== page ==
Medicaid Expansion May Prove Beneficial for Hospitals
High-volume trauma centers typically treat a large proportion of uninsured patients.
Investigators recently found that trauma centers could greatly benefit from Medicaid expansion since they care for a significant amount of the uninsured population.
Since these trauma centers provide care for patients regardless of their ability to pay, approximately 20% of patients admitted did not have health insurance. However, due to low reimbursement rate, these hospitals are financially vulnerable.
The Affordable Care Act has made great strides in providing access to insurance options for uninsured individuals, and the uninsured rate has hit a historic low. Many states have also chosen to expand their Medicaid programs under the law. By June 2016, 21 states and the District of Columbia had expanded their Medicaid programs.
In August, Healthy Louisiana, the state’s Medicaid program, announced its enrollment has surpassed 278,000 new enrollees since they expanded the program on July 1, 2016. The state’s goal was to cover 375,000 people by next June, which they will likely exceed.
A recent study, presented at the 2016 Clinical Congress of the American College of Surgeons, examined the financial impact of Medicaid expansion on trauma centers that treated the highest numbers of patients in the country.
“Trauma centers have a high proportion of uninsured patients because they do not turn anyone away for trauma care,” said lead author John W. Scott, MD, MPH. “We looked at trauma centers that take care of the highest proportion of patients without insurance to determine whether state-level Medicaid expansion benefits the facilities and the patients that are at greatest financial risk.”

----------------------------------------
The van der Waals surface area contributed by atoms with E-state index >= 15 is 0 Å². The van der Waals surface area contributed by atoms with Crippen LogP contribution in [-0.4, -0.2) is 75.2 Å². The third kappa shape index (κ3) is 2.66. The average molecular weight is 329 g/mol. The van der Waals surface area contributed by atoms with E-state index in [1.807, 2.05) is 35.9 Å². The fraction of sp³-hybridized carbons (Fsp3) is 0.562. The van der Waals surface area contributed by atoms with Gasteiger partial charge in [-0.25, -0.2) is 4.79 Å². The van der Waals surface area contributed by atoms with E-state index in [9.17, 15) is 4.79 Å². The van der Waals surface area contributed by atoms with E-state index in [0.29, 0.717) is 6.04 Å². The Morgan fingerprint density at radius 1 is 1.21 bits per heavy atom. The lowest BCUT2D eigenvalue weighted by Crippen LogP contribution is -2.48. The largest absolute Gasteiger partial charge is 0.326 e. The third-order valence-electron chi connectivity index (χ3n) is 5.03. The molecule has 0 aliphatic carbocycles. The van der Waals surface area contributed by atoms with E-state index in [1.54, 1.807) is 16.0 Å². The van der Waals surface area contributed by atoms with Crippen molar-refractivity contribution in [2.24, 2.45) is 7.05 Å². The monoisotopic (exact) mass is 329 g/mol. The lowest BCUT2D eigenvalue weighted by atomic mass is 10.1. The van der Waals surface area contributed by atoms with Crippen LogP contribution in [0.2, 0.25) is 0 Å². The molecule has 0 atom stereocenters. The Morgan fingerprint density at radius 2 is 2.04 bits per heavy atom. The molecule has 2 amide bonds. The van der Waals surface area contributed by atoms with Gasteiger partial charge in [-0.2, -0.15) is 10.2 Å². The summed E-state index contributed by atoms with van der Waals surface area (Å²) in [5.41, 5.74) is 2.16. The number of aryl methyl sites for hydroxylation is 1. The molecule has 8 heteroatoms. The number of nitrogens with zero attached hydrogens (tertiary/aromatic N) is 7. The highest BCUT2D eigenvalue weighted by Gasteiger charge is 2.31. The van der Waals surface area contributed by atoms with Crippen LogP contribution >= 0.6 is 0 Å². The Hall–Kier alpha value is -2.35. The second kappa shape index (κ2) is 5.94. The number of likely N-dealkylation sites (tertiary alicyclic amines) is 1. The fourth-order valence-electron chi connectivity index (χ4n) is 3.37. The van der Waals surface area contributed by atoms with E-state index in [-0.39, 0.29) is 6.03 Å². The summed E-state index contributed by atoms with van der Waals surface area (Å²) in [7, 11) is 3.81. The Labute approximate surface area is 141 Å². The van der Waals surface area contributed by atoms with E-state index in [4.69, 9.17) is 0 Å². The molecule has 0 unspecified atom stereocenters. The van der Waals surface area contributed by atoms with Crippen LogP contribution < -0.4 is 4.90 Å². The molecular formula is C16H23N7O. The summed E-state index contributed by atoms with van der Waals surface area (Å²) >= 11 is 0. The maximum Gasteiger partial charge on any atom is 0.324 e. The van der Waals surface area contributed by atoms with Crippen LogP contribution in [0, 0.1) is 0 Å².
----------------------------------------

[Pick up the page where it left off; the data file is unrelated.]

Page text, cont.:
Investigators examined publicly available data from the National Inpatient Sample, which collects data from approximately 7 million hospital stays annually. They included data from adults 18- to 64-years-old with low incomes who were treated for trauma in 2010, which was 1 year prior to the implementation of the Affordable Care Act (ACA).
The investigators used National Inpatient Sample cost-to-charge ratios and payer-specific reimbursement rates, and calculated total reimbursement and trauma-related financial margins based on payer type, according to the study.
Hospitals were categorized by how many uninsured trauma patients they treated. Safety net hospitals were considered those that treated the highest amount of uninsured patients.
“This information gave us an understanding about the reimbursements hospitals received for the trauma care they provided before passage of the ACA,” Dr Scott said.
Investigators then created a simulation that would find the differences between health coverage and financial performance in states that expanded Medicaid compared with those that did not.
“We don’t have the luxury of having years of data to look back upon; we have to conduct the best analysis we can of the available information,” Dr Scott said. “We created a post-ACA model that incorporates what we know about the law and about projected Medicaid enrollment estimates in order to determine the number of patients who would be eligible for health coverage and how that would affect finances at the hospital level. The results reflect our estimates of the impact on hospital finances and reimbursement for trauma care specifically due to Medicaid expansion under the ACA.”
The model found that 54% of previously uninsured patients would become insured through private plans in Medicaid expansion states and 48% in non-expansion states, according to the study. Some of these individuals would gain coverage through Affordable Care Act marketplaces, and some through employer plans.
Approximately 31% of uninsured individuals would gain Medicaid insurance in expansion states compared with 12% in non-expansion states.
Investigators also discovered that safety net hospitals would have a great gain in financial margin. In Medicaid expansion states, the increase would be 26.2% compared with 18.9% in non-expansion states, according to the study.
“The facilities we will expect to gain the most from the ACA Medicaid expansion are those that are furthest behind to begin with,” Dr Scott concluded. “The change in reimbursement for trauma care will likely be greatest in states that have made the most effort to expand insurance coverage, namely Medicaid.”